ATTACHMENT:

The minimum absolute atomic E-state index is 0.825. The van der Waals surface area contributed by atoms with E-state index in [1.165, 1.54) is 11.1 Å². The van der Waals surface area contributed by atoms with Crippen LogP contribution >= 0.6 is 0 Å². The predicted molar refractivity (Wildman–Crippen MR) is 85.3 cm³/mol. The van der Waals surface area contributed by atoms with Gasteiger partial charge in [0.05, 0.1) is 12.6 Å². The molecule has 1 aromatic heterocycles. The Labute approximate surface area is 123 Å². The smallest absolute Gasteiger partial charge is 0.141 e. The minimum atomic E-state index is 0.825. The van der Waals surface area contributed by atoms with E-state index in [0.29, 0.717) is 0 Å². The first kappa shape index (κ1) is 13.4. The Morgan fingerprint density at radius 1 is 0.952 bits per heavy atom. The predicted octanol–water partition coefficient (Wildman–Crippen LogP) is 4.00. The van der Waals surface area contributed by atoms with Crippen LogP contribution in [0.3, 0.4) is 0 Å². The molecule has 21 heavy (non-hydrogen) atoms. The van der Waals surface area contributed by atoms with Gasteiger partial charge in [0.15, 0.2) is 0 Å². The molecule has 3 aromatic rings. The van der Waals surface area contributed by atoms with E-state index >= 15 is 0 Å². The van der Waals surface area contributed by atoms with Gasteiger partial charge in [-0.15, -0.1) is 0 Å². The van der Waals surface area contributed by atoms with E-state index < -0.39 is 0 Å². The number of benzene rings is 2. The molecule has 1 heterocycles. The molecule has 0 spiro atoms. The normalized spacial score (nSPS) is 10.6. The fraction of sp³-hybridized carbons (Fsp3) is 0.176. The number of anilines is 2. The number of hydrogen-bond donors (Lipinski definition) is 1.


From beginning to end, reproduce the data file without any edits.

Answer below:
The minimum absolute atomic E-state index is 0.825. The van der Waals surface area contributed by atoms with E-state index in [1.165, 1.54) is 11.1 Å². The van der Waals surface area contributed by atoms with Crippen LogP contribution >= 0.6 is 0 Å². The predicted molar refractivity (Wildman–Crippen MR) is 85.3 cm³/mol. The van der Waals surface area contributed by atoms with Gasteiger partial charge in [0.05, 0.1) is 12.6 Å². The molecule has 1 aromatic heterocycles. The Labute approximate surface area is 123 Å². The smallest absolute Gasteiger partial charge is 0.141 e. The minimum atomic E-state index is 0.825. The van der Waals surface area contributed by atoms with E-state index in [0.29, 0.717) is 0 Å². The first kappa shape index (κ1) is 13.4. The Morgan fingerprint density at radius 1 is 0.952 bits per heavy atom. The predicted octanol–water partition coefficient (Wildman–Crippen LogP) is 4.00. The van der Waals surface area contributed by atoms with Crippen LogP contribution in [0.3, 0.4) is 0 Å². The molecule has 21 heavy (non-hydrogen) atoms. The van der Waals surface area contributed by atoms with Gasteiger partial charge in [0.15, 0.2) is 0 Å². The molecule has 3 aromatic rings. The van der Waals surface area contributed by atoms with E-state index >= 15 is 0 Å². The van der Waals surface area contributed by atoms with Gasteiger partial charge in [-0.15, -0.1) is 0 Å². The van der Waals surface area contributed by atoms with E-state index < -0.39 is 0 Å². The number of benzene rings is 2. The molecule has 1 heterocycles. The molecule has 0 spiro atoms. The normalized spacial score (nSPS) is 10.6. The fraction of sp³-hybridized carbons (Fsp3) is 0.176. The number of anilines is 2. The number of hydrogen-bond donors (Lipinski definition) is 1.